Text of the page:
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Blog

Hosepipe bans mean an alternative for cleaning your car

11 May 2012 at 08:35

With hosepipe bans looking imminent across the UK, and the Government’s Environment Secretary Caroline Spelman urging us all to use less water, keeping your car clean can prove a bit of a headache.

But motorists enthusiastic about keeping their pride and joy clean through the spring and summer months will be pleased to hear there’s an alternative.

Most car owners might be dubious of a claimed wonder product that just requires a quick spray and a wipe to restore a lustrous shine to your car’s bodywork with stories of swirl marks and deep scratches ringing around their heads.Many owners will say they were always taught to wash a car with plenty of water first, loosening dirt and lubricating the bodywork ready for a full lather. But technology and chemistry has moved on, allowing for products that don’t require a pre-soak to clean.And it seems car owners are now responding accordingly. Sales of waterless car care products have soared by up to 160 per cent after the Government’s recent announcement of water shortages – especially in the southeast with the London 2012 Olympic games fast approaching.The current crop of spray-on-wipe-off products offer more than may first be apparent, too: modern waterless cleaners were actually developed to clean fighter jets in arid conditions when water was in short supply, so they boast a decent history.Next time you’re thinking of washing your car, then, remember the cost on the environment. For a small price you could buy a bottle of cleaner that can keep the muck away without the need for litres of wasted water.Most car owners might be dubious of a claimed wonder product that just requires a quick spray and a wipe to restore a lustrous shine to your car’s bodywork with stories of swirl marks and deep scratches ringing around their heads.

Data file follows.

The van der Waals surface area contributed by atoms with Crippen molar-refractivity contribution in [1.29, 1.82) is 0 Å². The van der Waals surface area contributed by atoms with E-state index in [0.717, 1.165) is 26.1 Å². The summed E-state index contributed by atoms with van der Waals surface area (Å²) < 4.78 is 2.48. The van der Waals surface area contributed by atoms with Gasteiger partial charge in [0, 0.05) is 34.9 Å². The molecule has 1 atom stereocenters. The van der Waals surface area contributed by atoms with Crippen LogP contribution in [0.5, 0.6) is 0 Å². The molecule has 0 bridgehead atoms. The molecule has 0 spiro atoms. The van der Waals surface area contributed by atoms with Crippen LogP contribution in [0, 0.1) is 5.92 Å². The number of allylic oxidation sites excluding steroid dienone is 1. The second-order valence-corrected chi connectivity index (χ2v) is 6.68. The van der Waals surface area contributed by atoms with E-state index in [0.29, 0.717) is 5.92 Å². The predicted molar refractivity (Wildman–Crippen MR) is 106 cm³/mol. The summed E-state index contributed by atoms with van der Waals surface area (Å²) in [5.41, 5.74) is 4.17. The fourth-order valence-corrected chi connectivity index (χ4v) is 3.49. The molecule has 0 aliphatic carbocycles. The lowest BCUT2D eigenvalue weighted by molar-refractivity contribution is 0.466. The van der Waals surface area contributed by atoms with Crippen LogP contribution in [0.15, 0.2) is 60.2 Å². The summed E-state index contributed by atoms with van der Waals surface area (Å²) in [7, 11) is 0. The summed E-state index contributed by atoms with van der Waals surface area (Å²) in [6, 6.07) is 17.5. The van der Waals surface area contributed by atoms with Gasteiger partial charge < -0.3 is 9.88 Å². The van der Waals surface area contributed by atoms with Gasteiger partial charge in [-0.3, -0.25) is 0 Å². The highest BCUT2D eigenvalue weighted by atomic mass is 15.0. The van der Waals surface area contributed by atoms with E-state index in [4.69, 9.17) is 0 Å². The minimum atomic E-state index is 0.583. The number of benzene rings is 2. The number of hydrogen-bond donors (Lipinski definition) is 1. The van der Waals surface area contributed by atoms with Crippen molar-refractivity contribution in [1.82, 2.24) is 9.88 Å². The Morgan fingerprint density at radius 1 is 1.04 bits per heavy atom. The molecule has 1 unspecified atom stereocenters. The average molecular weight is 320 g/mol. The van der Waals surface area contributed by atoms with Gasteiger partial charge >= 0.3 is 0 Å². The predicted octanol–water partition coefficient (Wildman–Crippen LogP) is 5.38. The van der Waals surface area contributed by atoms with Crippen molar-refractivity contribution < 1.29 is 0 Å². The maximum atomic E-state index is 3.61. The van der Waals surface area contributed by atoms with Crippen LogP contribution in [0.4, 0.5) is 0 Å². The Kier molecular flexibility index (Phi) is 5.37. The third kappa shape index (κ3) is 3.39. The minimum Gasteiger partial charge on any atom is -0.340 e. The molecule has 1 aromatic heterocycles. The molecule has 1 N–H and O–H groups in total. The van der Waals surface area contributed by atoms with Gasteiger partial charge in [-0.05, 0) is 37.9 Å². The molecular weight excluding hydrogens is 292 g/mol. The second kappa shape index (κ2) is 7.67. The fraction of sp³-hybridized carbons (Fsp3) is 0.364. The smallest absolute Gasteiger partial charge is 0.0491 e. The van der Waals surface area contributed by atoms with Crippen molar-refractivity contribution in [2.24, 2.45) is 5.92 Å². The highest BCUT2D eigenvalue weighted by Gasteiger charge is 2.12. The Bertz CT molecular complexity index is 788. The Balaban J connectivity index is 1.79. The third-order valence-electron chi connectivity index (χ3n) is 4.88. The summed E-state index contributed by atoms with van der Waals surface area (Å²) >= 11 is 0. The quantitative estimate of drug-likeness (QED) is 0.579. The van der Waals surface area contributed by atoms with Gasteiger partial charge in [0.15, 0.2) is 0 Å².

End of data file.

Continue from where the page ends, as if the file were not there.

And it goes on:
Many owners will say they were always taught to wash a car with plenty of water first, loosening dirt and lubricating the bodywork ready for a full lather. But technology and chemistry has moved on, allowing for products that don’t require a pre-soak to clean.

And it seems car owners are now responding accordingly. Sales of waterless car care products have soared by up to 160 per cent after the Government’s recent announcement of water shortages – especially in the southeast with the London 2012 Olympic games fast approaching.

The current crop of spray-on-wipe-off products offer more than may first be apparent, too: modern waterless cleaners were actually developed to clean fighter jets in arid conditions when water was in short supply, so they boast a decent history.

Next time you’re thinking of washing your car, then, remember the cost on the environment. For a small price you could buy a bottle of cleaner that can keep the muck away without the need for litres of wasted water.